Right now there is a hummingbird feeder full of nectar that is freezing solid in my front yard. All of our hummingbirds migrated south months ago, so I'm sure my neighbors think I'm crazy. Well, they're probably right, but not for the reason they think. You see, like all birds, hummingbirds sometimes get lost. With enough birders keeping track over a long enough period of time, patterns emerge in when and where they get lost. Although the odds are that there has not been a single hummingbird in Cache County for months, if there is one it is likely to be an Anna's Hummingbird, a species that is only seen in Utah about once or twice a year. But when it is seen, it's usually in the cold of winter. In fact, three of the last seven observations were in December. I don't have a lot of chances left for new birds this year, since I leave on Sunday for Christmas in Colombia. So, my feeder is hung by the spruce tree with care, in hopes that a hummingbird soon will be there.

13 December 2008

Frequently Asked Questions

I've gotten a lot of questions about this attempt to see as many birds as I can in Cache County in one year. As the year draws close to the end, I thought I'd answer a few of the most frequently asked questions here. (Photo of me birding by Stephanie Cobbold.)

Will you do it again next year?
No. It has been a blast, but my main motiviation for doing it was to get to know the area better, both geographically and ornithologically. I've accomplished those goals and more, and now it's time for something else. I might do another county big year the next time I move to a new county, but I don't plan to do another one here. I'll probably bird a lot less in 2009. Maybe I'll work on my county life list, since I've got a pretty good start so far.

Will your record last?
I doubt it. I travelled a lot this year, and there were many birds that know I missed, like Say's Phoebe, Sage Thrasher, and Lewis's Woodpecker. Of course, we'll never know the birds I missed that everyone else missed, too. I think my record will last only until someone decides to break it. I had a great year of birds with some real surprises, but anyone who could commit even more time to birding could probably see more birds.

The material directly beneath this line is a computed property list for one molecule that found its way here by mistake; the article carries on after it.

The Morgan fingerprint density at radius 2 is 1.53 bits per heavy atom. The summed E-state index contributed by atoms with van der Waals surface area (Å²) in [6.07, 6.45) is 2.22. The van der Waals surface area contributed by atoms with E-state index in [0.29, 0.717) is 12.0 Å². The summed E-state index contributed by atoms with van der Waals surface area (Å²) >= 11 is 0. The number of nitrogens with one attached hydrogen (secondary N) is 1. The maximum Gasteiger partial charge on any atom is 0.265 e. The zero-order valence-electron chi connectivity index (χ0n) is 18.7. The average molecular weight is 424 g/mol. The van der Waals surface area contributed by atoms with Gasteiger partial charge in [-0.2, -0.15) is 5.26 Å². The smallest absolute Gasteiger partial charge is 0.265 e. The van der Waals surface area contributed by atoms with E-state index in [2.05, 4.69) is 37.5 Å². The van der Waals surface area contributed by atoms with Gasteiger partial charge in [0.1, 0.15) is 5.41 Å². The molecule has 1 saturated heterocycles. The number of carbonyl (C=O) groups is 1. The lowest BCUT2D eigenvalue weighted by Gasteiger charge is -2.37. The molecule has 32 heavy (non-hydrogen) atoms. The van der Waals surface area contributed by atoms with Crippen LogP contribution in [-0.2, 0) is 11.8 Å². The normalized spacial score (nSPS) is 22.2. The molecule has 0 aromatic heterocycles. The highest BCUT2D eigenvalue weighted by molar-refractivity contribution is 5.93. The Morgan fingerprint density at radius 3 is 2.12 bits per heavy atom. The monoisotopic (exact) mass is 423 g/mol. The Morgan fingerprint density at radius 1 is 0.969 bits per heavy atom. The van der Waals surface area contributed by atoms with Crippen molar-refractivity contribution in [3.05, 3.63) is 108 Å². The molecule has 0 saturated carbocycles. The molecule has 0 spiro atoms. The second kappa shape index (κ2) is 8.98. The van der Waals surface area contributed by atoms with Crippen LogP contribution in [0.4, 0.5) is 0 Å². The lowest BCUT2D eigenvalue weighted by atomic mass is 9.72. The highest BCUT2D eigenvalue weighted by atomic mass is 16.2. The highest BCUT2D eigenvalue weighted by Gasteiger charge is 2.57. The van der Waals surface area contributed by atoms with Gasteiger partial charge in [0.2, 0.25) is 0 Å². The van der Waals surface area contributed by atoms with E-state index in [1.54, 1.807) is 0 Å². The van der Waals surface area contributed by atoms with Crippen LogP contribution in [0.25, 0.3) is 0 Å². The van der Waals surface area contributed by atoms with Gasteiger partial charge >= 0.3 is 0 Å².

What was the best bird you saw?
I'll be answering this one in some detail soon. Watch for a "top ten best birds" list as a future post.

How much time did you spend birding?
This is a hard question to answer. For one, I didn't keep track. Even if I had tried, it would be hard to say, because in a way, I'm always birding. Some birds I found for the first time while I was doing something else, like my first Yellow Warbler of the year on a bike ride to school, and my first Red-breasted Nuthatch on a walk home from school. But it wouldn't really be fair to count every trip to school as a birding trip, because that wasn't my main objective. The same thing goes for hiking in the mountains - if I go for a hike with some friends and bring my binoculars, does that count as a birding trip? I guess that the best answer I can give to this question is that on average, I'd say I spent about one full day every week where my main objective was birding. That's a rough estimate and the range is from three weeks without birding (while travelling out of the county) to maybe four full days in a single week.

Are you the best birder in the county now?
No. I am certainly a better birder than I was a year ago, but I know that there are much better birders than me in the county. Some of them I bird with regularly. I only saw as many species as I did because I put a lot of time into it, not because I am more skilled than people who saw fewer species. Luck also played a role: there were many good birds found this year, by myself and others, some of which had never been seen in the county or even the state before.

Was it worth it?
Absolutely. But only because it was never REALLY about counting the birds. It was about learning the secret spots of Cache County. It was about getting to know my fellow birders. It was about getting in touch with the passage of the seasons as translated by bird migrations. It was about learning the subtle details of plumage that mean nothing to the average human but everything to survival and identification of bird species. I certainly learned more about birds and birding than I have in any year so far. And for all these reasons, it was absolutely worth it.

25 November 2008

Uncountable Birds